There are seven of these critters, six of them composed of 4 cubes each, while one only has 3 cubes. There is a mathematical criteria for selecting these special pieces:
1. The number of cubes for each piece cannot exceed 4.
2. Each piece has to be irregular, with a nook or a turn somewhere. All regular pieces are eliminated. Another way of defining an irregular piece: a piece that is NOT a hexahedron.
Starting off with the first rule, we have 8 tetra-cubed pieces, 2 tri-cubes, 1 double-cube and 1 single-cube. The single-cube and double-cube pieces are automatically eliminated. You just can't get more regular with those pieces, as one is just a sugar-cube, while the other is a simple domino. One of the tri-cube pieces forms a 3x1x1 stick, which is a hexahedron, so it goes away, too. Finally, there are two regular tetra-cubes that disappear, the 4x1x1 stick, and the 2x2x1 square-like thing. After the smoke clears, there are only 7 pieces remaining, the most irregular of the litter.
The question is: can these oh-so-very irregular pieces combine together to form a simple 3x3x3 cube? Of course they can! How do you think they packed and shipped all those Soma cubes?
There are many conflicting statements on how many ways these seven pieces can do the cube. One number is said to be merely 240, while another is as high as 1,105,920. The truth is there are only 240 standard solutions if you do not include rotations or mirror images. There are 24 ways to rotate an assembled cube, and each rotation has a mirror-image solution. This brings the total up to 11,520. In addition to that, five of the pieces (#'s 1, 3, 4, 5 & 6) can be picked out of the cube, rotated so it "looks like itself again", and placed back in for a perfect fit. Piece #7 can be rotated in 3 such ways, cranking the number of solutions up by a factor of 96. This gives us the very large answer of 1,105,920 combinations, the same number that appears in your Soma book (you still have that thing, don't you?).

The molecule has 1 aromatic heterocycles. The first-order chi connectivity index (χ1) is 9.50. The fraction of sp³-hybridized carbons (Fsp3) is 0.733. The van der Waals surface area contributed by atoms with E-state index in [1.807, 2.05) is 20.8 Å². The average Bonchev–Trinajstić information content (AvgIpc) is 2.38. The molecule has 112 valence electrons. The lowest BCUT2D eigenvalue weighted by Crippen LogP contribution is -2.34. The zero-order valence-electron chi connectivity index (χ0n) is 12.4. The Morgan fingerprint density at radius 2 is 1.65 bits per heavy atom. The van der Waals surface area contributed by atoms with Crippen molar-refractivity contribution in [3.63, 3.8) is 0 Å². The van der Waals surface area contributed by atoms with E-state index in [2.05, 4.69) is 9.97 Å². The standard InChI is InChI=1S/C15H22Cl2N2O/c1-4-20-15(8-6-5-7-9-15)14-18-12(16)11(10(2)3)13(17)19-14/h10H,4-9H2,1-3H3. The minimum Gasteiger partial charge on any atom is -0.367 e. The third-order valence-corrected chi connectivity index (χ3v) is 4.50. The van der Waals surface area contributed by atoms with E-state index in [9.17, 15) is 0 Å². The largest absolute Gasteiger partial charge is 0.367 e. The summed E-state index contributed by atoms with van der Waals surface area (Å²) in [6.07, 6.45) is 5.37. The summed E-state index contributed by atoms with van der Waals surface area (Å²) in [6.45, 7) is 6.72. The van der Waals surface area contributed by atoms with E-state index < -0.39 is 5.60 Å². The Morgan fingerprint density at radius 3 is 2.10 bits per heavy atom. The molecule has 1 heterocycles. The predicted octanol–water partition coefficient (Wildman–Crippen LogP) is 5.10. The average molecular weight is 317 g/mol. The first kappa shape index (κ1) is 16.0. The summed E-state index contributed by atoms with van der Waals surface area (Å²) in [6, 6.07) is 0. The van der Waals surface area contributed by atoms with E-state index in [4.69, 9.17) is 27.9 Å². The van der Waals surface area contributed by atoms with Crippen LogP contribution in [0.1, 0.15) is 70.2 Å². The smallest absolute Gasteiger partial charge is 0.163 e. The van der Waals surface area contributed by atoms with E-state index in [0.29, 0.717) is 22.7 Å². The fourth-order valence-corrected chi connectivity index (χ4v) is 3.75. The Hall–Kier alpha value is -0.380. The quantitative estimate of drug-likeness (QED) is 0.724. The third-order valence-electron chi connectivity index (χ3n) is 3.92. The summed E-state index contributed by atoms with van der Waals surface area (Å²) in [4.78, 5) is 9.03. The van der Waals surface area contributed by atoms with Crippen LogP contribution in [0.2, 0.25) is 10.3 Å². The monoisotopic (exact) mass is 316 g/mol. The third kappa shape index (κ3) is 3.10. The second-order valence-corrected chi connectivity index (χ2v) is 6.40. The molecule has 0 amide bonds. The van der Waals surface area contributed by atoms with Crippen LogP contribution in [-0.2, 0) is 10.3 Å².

Basically, a Soma figure is a structure that has 27 cubes. It is easy enough to invent a structure like this; just get 27 baby blocks, slap them together, and what do you know... instant Soma figure. The question is whether this figure can be built using the seven special Soma pieces.
Some people invent figures by merely putting the seven pieces together into a structure that is sort-of-kind-of decent looking. Others dream up a 27-cube structure, and try to see if their seven pieces can do the job. The frustration comes when the dreamers cannot accomplish this, forever pondering whether the structure is impossible to solve; or maybe it is possible, and they just didn't figure it out yet. Is it worth wandering aimlessly down this path of darkness?
Even though Peit Hein invented the Soma Cube in 1936, it did not become a reality in the 'States until 1969 when Parker Brothers manufactured and sold them. Actually, it was a nicely made. The pieces were hollow plastic and came in three colors: red, blue and disco-gold. The size of an individual cube was 9/8 inches on the edge, which is kind of large, but not enough to clutter up the coffee table.
The P.B. Soma cube also came with a black base, a sort of platform to store your favorite puzzle. Inside the base was a tiny 56-page booklet with about 50 figures to solve; some of them for double-sets only (yet another shameless and cheezy marketing tactic). It had other goodies such as history of the cube and a couple of interesting articles to read. There were 36 standard figures in the booklet, so after burning through the 33 possible figures, you could try to take a stab at solving the 3 impossible ones, and dream about winning a Nobel prize for solving the infamous 'W-Wall' figure (which, by the way, is definitely impossible).